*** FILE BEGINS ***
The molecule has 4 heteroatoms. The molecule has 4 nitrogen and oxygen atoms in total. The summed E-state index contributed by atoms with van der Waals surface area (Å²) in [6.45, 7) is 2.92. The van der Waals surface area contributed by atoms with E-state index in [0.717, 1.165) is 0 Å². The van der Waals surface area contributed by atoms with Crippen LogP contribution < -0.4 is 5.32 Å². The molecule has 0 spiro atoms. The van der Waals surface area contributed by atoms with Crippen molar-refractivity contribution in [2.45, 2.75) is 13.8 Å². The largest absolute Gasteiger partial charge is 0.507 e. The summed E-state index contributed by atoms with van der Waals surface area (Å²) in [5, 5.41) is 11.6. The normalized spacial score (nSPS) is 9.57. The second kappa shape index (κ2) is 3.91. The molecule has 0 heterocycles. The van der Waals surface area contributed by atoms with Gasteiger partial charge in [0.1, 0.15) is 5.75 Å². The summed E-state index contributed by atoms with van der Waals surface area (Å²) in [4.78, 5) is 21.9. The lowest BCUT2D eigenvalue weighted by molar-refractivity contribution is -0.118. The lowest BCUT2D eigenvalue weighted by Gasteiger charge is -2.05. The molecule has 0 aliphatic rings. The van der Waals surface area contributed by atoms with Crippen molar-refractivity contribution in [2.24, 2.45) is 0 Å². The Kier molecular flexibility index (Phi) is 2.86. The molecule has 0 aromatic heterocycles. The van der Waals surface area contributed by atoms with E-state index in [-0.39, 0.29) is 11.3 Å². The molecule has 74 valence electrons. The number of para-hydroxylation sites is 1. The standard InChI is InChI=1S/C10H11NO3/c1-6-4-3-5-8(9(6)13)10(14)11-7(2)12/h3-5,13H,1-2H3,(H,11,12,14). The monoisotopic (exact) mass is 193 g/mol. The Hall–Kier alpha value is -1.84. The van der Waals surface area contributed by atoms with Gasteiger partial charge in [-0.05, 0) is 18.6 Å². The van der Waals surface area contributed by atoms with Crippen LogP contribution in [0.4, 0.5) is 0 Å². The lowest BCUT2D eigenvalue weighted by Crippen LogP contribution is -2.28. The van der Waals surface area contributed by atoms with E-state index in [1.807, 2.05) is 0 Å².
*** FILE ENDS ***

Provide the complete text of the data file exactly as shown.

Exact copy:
The molecule has 4 heteroatoms. The molecule has 4 nitrogen and oxygen atoms in total. The summed E-state index contributed by atoms with van der Waals surface area (Å²) in [6.45, 7) is 2.92. The van der Waals surface area contributed by atoms with E-state index in [0.717, 1.165) is 0 Å². The van der Waals surface area contributed by atoms with Crippen LogP contribution < -0.4 is 5.32 Å². The molecule has 0 spiro atoms. The van der Waals surface area contributed by atoms with Crippen molar-refractivity contribution in [2.45, 2.75) is 13.8 Å². The largest absolute Gasteiger partial charge is 0.507 e. The summed E-state index contributed by atoms with van der Waals surface area (Å²) in [5, 5.41) is 11.6. The normalized spacial score (nSPS) is 9.57. The second kappa shape index (κ2) is 3.91. The molecule has 0 heterocycles. The van der Waals surface area contributed by atoms with Gasteiger partial charge in [0.1, 0.15) is 5.75 Å². The summed E-state index contributed by atoms with van der Waals surface area (Å²) in [4.78, 5) is 21.9. The lowest BCUT2D eigenvalue weighted by molar-refractivity contribution is -0.118. The lowest BCUT2D eigenvalue weighted by Gasteiger charge is -2.05. The molecule has 0 aliphatic rings. The van der Waals surface area contributed by atoms with Crippen molar-refractivity contribution in [2.24, 2.45) is 0 Å². The Kier molecular flexibility index (Phi) is 2.86. The molecule has 0 aromatic heterocycles. The van der Waals surface area contributed by atoms with E-state index in [-0.39, 0.29) is 11.3 Å². The molecule has 74 valence electrons. The number of para-hydroxylation sites is 1. The standard InChI is InChI=1S/C10H11NO3/c1-6-4-3-5-8(9(6)13)10(14)11-7(2)12/h3-5,13H,1-2H3,(H,11,12,14). The monoisotopic (exact) mass is 193 g/mol. The Hall–Kier alpha value is -1.84. The van der Waals surface area contributed by atoms with Gasteiger partial charge in [-0.05, 0) is 18.6 Å². The van der Waals surface area contributed by atoms with Crippen LogP contribution in [0.4, 0.5) is 0 Å². The lowest BCUT2D eigenvalue weighted by Crippen LogP contribution is -2.28. The van der Waals surface area contributed by atoms with E-state index in [1.807, 2.05) is 0 Å².